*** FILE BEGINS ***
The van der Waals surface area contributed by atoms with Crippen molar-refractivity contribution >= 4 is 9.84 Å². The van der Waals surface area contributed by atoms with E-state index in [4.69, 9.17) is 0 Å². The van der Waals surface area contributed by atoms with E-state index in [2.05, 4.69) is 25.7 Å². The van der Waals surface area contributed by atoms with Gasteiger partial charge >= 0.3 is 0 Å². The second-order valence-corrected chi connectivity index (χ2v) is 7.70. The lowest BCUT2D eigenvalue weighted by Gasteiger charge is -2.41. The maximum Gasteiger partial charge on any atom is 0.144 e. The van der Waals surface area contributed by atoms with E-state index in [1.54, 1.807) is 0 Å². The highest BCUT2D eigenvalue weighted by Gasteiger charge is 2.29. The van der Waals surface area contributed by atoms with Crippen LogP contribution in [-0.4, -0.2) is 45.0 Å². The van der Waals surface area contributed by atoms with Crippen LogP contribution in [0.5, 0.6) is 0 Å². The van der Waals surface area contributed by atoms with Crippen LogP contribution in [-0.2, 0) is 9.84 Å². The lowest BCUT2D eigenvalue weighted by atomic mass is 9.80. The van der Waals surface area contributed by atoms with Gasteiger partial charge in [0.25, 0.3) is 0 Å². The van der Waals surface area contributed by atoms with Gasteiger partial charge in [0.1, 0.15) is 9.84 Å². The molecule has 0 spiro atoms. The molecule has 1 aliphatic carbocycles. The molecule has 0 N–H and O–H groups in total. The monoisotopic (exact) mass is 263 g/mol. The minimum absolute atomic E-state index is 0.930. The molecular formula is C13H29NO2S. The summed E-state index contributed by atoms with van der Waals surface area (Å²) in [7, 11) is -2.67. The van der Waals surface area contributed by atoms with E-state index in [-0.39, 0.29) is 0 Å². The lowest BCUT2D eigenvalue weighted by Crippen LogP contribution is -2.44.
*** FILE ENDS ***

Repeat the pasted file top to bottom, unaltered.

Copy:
The van der Waals surface area contributed by atoms with Crippen molar-refractivity contribution >= 4 is 9.84 Å². The van der Waals surface area contributed by atoms with E-state index in [4.69, 9.17) is 0 Å². The van der Waals surface area contributed by atoms with E-state index in [2.05, 4.69) is 25.7 Å². The van der Waals surface area contributed by atoms with Gasteiger partial charge >= 0.3 is 0 Å². The second-order valence-corrected chi connectivity index (χ2v) is 7.70. The lowest BCUT2D eigenvalue weighted by Gasteiger charge is -2.41. The maximum Gasteiger partial charge on any atom is 0.144 e. The van der Waals surface area contributed by atoms with E-state index in [1.54, 1.807) is 0 Å². The highest BCUT2D eigenvalue weighted by Gasteiger charge is 2.29. The van der Waals surface area contributed by atoms with Crippen LogP contribution in [-0.4, -0.2) is 45.0 Å². The van der Waals surface area contributed by atoms with Crippen LogP contribution in [0.5, 0.6) is 0 Å². The van der Waals surface area contributed by atoms with Crippen LogP contribution in [-0.2, 0) is 9.84 Å². The lowest BCUT2D eigenvalue weighted by atomic mass is 9.80. The van der Waals surface area contributed by atoms with Gasteiger partial charge in [0.25, 0.3) is 0 Å². The van der Waals surface area contributed by atoms with Gasteiger partial charge in [0.1, 0.15) is 9.84 Å². The molecule has 0 spiro atoms. The molecule has 1 aliphatic carbocycles. The molecule has 0 N–H and O–H groups in total. The monoisotopic (exact) mass is 263 g/mol. The minimum absolute atomic E-state index is 0.930. The molecular formula is C13H29NO2S. The summed E-state index contributed by atoms with van der Waals surface area (Å²) in [7, 11) is -2.67. The van der Waals surface area contributed by atoms with E-state index in [-0.39, 0.29) is 0 Å². The lowest BCUT2D eigenvalue weighted by Crippen LogP contribution is -2.44.